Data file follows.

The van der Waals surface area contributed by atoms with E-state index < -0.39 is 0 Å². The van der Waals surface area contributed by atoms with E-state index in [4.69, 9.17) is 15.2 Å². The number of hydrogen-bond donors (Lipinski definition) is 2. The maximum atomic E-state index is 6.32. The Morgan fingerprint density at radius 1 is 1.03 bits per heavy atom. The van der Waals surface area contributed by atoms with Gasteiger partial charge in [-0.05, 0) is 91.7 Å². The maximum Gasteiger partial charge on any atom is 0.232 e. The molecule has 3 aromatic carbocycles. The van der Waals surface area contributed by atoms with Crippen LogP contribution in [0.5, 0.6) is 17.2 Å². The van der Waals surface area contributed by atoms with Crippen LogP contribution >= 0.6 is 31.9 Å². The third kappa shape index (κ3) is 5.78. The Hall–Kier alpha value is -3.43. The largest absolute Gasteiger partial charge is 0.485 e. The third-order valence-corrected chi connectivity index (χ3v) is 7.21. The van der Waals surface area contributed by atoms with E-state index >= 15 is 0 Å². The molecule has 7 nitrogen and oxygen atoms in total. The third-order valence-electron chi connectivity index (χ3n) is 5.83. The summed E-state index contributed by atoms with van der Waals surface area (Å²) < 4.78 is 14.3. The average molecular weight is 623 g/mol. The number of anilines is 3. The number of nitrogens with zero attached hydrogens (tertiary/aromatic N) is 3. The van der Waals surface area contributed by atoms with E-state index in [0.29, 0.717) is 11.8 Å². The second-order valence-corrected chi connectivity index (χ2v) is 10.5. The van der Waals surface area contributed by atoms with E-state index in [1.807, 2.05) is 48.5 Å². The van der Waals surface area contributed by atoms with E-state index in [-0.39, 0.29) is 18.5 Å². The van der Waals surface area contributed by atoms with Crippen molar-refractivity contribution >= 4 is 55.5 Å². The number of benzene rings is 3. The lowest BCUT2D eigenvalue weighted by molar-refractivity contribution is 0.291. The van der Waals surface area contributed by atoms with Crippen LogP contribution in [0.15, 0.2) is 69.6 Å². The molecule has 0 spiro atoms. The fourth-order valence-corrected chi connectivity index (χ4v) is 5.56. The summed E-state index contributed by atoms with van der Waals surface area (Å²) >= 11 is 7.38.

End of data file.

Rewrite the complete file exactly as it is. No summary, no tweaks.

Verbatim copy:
The van der Waals surface area contributed by atoms with E-state index < -0.39 is 0 Å². The van der Waals surface area contributed by atoms with E-state index in [4.69, 9.17) is 15.2 Å². The number of hydrogen-bond donors (Lipinski definition) is 2. The maximum atomic E-state index is 6.32. The Morgan fingerprint density at radius 1 is 1.03 bits per heavy atom. The van der Waals surface area contributed by atoms with Gasteiger partial charge in [-0.05, 0) is 91.7 Å². The maximum Gasteiger partial charge on any atom is 0.232 e. The molecule has 3 aromatic carbocycles. The van der Waals surface area contributed by atoms with Crippen LogP contribution in [0.5, 0.6) is 17.2 Å². The van der Waals surface area contributed by atoms with Crippen LogP contribution >= 0.6 is 31.9 Å². The third kappa shape index (κ3) is 5.78. The Hall–Kier alpha value is -3.43. The largest absolute Gasteiger partial charge is 0.485 e. The third-order valence-corrected chi connectivity index (χ3v) is 7.21. The van der Waals surface area contributed by atoms with E-state index >= 15 is 0 Å². The molecule has 7 nitrogen and oxygen atoms in total. The third-order valence-electron chi connectivity index (χ3n) is 5.83. The summed E-state index contributed by atoms with van der Waals surface area (Å²) < 4.78 is 14.3. The average molecular weight is 623 g/mol. The number of anilines is 3. The number of nitrogens with zero attached hydrogens (tertiary/aromatic N) is 3. The van der Waals surface area contributed by atoms with E-state index in [0.29, 0.717) is 11.8 Å². The second-order valence-corrected chi connectivity index (χ2v) is 10.5. The van der Waals surface area contributed by atoms with E-state index in [1.807, 2.05) is 48.5 Å². The van der Waals surface area contributed by atoms with E-state index in [-0.39, 0.29) is 18.5 Å². The van der Waals surface area contributed by atoms with Crippen molar-refractivity contribution >= 4 is 55.5 Å². The number of benzene rings is 3. The lowest BCUT2D eigenvalue weighted by molar-refractivity contribution is 0.291. The van der Waals surface area contributed by atoms with Crippen LogP contribution in [0.15, 0.2) is 69.6 Å². The molecule has 0 spiro atoms. The fourth-order valence-corrected chi connectivity index (χ4v) is 5.56. The summed E-state index contributed by atoms with van der Waals surface area (Å²) >= 11 is 7.38.